There’s a new showcase at Succulent Gardens: a display bed along Amaral Road where we’ve planted a few dozen examples of large, mature plants.
It’s a mix of tree aloes and agaves, with each plant given enough space that you can see how far its branches spread and take in its full form without other plants crowding into view.
The tree aloes benefit from this arrangement most. Seven Aloe bainesii are gathered into one section of the new bed, for example. The tallest of them, topped with a bushy head of rubbery green blade-like leaves, is seven feet.
It and each of the other was given enough space to show off the full spread of its branches; a couple of them reach nearly six feet wide.
It’s not only about size. We also wanted to highlight the sculptural forms of these plants, something that can be overlooked when plants are packed together more densely.
Take the five specimens of Aloe speciosa that share another section of the bed. Two are growing in clumping form, another two have been trained to show rigidly erect trunks, and in the middle of the group we’ve placed a speciosa with a thick, curved trunk that supports a huge circular burst of foliage that looks like a lion’s mane.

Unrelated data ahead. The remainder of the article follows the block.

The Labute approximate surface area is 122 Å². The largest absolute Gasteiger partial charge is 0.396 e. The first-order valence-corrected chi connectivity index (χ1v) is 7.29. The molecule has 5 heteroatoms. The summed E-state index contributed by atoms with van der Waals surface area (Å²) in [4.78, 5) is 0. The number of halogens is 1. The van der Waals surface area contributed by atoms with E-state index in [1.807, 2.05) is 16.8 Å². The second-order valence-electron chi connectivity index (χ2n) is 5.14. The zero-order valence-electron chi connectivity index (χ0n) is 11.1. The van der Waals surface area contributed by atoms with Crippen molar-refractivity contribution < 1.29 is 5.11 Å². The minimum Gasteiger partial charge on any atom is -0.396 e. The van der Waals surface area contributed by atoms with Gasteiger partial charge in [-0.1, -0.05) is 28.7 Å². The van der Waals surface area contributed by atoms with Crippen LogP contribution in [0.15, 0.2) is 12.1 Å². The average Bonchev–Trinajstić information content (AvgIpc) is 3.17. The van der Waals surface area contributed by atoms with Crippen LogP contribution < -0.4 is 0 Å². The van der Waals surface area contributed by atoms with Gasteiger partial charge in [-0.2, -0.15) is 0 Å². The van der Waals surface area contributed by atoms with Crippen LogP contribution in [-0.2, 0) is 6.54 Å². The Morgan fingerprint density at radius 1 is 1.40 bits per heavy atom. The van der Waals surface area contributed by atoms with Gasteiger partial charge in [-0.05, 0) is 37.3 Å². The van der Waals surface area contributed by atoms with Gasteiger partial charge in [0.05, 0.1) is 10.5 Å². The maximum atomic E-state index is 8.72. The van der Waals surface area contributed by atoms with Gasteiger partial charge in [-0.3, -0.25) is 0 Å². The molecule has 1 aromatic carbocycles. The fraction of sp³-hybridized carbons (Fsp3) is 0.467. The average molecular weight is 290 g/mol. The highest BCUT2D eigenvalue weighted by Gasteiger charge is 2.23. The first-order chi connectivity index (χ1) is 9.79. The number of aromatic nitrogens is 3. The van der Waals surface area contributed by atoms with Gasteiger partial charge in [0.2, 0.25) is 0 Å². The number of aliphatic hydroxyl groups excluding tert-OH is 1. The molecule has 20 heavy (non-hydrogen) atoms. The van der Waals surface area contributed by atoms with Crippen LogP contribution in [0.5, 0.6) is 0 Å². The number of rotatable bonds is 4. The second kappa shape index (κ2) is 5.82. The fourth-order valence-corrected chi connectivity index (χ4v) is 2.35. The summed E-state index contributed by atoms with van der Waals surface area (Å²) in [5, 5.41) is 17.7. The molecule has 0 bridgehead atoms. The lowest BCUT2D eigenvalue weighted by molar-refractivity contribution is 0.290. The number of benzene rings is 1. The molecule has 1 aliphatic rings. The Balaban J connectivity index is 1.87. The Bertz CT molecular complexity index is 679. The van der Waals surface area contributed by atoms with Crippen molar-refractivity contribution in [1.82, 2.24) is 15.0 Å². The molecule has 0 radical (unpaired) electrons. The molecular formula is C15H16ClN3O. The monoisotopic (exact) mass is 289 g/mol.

You’ll spot another animal form nearby: the fluidly curved tentacles of a squid. The trio of Agave bracteosa in the bed were selected from our stock for the ‘squiddiness’ of their shape. Agave bracteosa is known both as the squid agave and the candelabra agave. Both describe its look well, but that second one is more accurate in a way, because the plant has many more than eight arms.
There are a few more agave and aloe species represented in this display bed, which runs for about 80 feet along Amaral Road on the way from the entrance to our main, west parking lot to our secondary, east parking lot. The plants we put here are backed up by our inventory of many more individuals in each species, all available for sale.
There is a common misconception that succulents don’t need water, or need very little. While there is some truth in the “need very little” part, the truth is that succulents like water, and they like to be watered deeply.